Then in steps Obama. When I first saw he was getting involved in a controversial local issue which he did not need to get involved in, I was frustrated and could not begin to fathom why he would insert himself and risk public fury. Then I continued reading and began thinking. Beyond the initial knee-jerk reactions, I began to see the significance and wisdom of getting involved. It was indeed an issue of national importance too, not merely a local issue to be written off for political expedience. Obama did, after all, promise a new kind of politics and decision making that would rely on our fundamental democratic values rather than political maneuvering.

It was actually Michael Bloomberg’s quote in the article linked above comparing Obama to George Washington that got me thinking: “Two hundred and twenty years ago this week, the Father of Our Country penned his famous letter to the Jewish Community of Newport Rhode Island or, as he called them, ‘the Children of the Stock of Abraham.’ President Obama’s words tonight evoked President Washington’s own August reminder that ‘all possess alike liberty,'” Bloomberg said.

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Turning Point – Justice Elena Kagan

August 8, 2010

This will be a brief post to note a turning point in American history. Much like the election of Barack Obama as President, it is difficult to completely appreciate the historic nature of the nomination of Elena Kagan to the U.S. Supreme Court in the same way that it will be appreciated decades from now. But the nomination of Kagan to the U.S. Supreme Court is a moment in American history worth noting. Prior to her nomination, women were often nominated to the court as a token selection. Typically only one or two females have sat on the court over approximately the last twenty five years. Barack Obama has nominated two females to fill the first two Supreme Court vacancies of his presidency and, in doing so, he changed the selection of female nominees from a token political move to a normal occurrence. There have now been four women to have served on the court and three are serving currently, making up one third of the nine justices. While she represents the status quo and lack of diversity in terms of her ivy league education and her religion (Judaism), it is nonetheless a good day in this democracy in that the way female nominees to the court (and perhaps in the legal profession generally) has been forever changed.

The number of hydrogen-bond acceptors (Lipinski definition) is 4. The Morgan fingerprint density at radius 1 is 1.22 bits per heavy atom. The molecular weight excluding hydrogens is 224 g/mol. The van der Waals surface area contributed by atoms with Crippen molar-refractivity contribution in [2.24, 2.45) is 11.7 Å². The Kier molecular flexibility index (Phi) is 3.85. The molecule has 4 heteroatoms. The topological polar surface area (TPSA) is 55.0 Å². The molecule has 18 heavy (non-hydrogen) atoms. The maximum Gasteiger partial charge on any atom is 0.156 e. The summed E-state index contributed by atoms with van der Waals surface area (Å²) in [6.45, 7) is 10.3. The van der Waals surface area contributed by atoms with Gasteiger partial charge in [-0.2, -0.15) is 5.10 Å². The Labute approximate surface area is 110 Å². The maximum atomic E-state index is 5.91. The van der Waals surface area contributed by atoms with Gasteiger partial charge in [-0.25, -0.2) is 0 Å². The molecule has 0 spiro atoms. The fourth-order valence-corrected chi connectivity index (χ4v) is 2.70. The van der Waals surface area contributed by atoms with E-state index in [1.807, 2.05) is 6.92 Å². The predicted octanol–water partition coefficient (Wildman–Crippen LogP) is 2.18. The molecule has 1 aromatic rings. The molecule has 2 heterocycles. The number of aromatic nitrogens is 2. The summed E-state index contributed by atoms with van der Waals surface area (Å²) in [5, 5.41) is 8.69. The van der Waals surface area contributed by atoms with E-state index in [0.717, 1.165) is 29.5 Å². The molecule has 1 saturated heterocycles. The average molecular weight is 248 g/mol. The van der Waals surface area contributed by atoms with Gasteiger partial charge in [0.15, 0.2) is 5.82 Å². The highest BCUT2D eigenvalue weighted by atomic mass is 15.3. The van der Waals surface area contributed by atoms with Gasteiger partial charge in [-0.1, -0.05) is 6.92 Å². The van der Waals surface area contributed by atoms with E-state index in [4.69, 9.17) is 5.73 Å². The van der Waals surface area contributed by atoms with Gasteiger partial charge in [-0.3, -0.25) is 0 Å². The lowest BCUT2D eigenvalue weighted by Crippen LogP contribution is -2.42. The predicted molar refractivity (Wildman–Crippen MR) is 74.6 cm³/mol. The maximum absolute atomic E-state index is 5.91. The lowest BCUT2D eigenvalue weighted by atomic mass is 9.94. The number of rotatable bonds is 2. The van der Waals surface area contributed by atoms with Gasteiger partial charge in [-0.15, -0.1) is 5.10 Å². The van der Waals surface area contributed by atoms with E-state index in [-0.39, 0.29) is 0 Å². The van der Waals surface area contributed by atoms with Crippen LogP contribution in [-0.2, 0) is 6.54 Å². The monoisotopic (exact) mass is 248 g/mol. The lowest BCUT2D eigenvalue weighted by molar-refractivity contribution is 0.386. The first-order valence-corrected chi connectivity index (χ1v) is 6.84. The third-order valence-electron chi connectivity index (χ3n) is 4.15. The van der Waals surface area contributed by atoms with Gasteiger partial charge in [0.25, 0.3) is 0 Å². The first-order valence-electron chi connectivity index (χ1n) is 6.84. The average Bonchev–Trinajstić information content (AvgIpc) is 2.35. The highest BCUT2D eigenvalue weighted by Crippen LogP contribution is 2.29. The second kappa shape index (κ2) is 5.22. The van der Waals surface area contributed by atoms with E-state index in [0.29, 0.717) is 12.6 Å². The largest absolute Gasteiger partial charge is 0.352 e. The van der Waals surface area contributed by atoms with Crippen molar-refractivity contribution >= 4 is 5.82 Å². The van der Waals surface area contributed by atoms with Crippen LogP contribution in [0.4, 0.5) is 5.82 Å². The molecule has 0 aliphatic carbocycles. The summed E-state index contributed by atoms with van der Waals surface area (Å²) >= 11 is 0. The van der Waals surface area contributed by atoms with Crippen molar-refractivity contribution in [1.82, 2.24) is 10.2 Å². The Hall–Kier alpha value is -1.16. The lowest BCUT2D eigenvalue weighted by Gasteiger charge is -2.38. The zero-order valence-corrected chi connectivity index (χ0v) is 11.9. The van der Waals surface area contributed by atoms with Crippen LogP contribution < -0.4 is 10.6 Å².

The Auto Bailout and Fiscal Responsibility

August 1, 2010

Sometimes fiscal responsibility means making wise investments with long term benefits taking precedence over short term concerns. That seems to be the case with the auto bailout.

It is worth noting that the use of the term “bailout” is a bit of a misnomer as the money given to the auto industry was in the form of a loan and will be repaid with interest. It is by no means a giveaway. However, since it is the well established nickname for the aid given to the auto industry, I will continue to use it.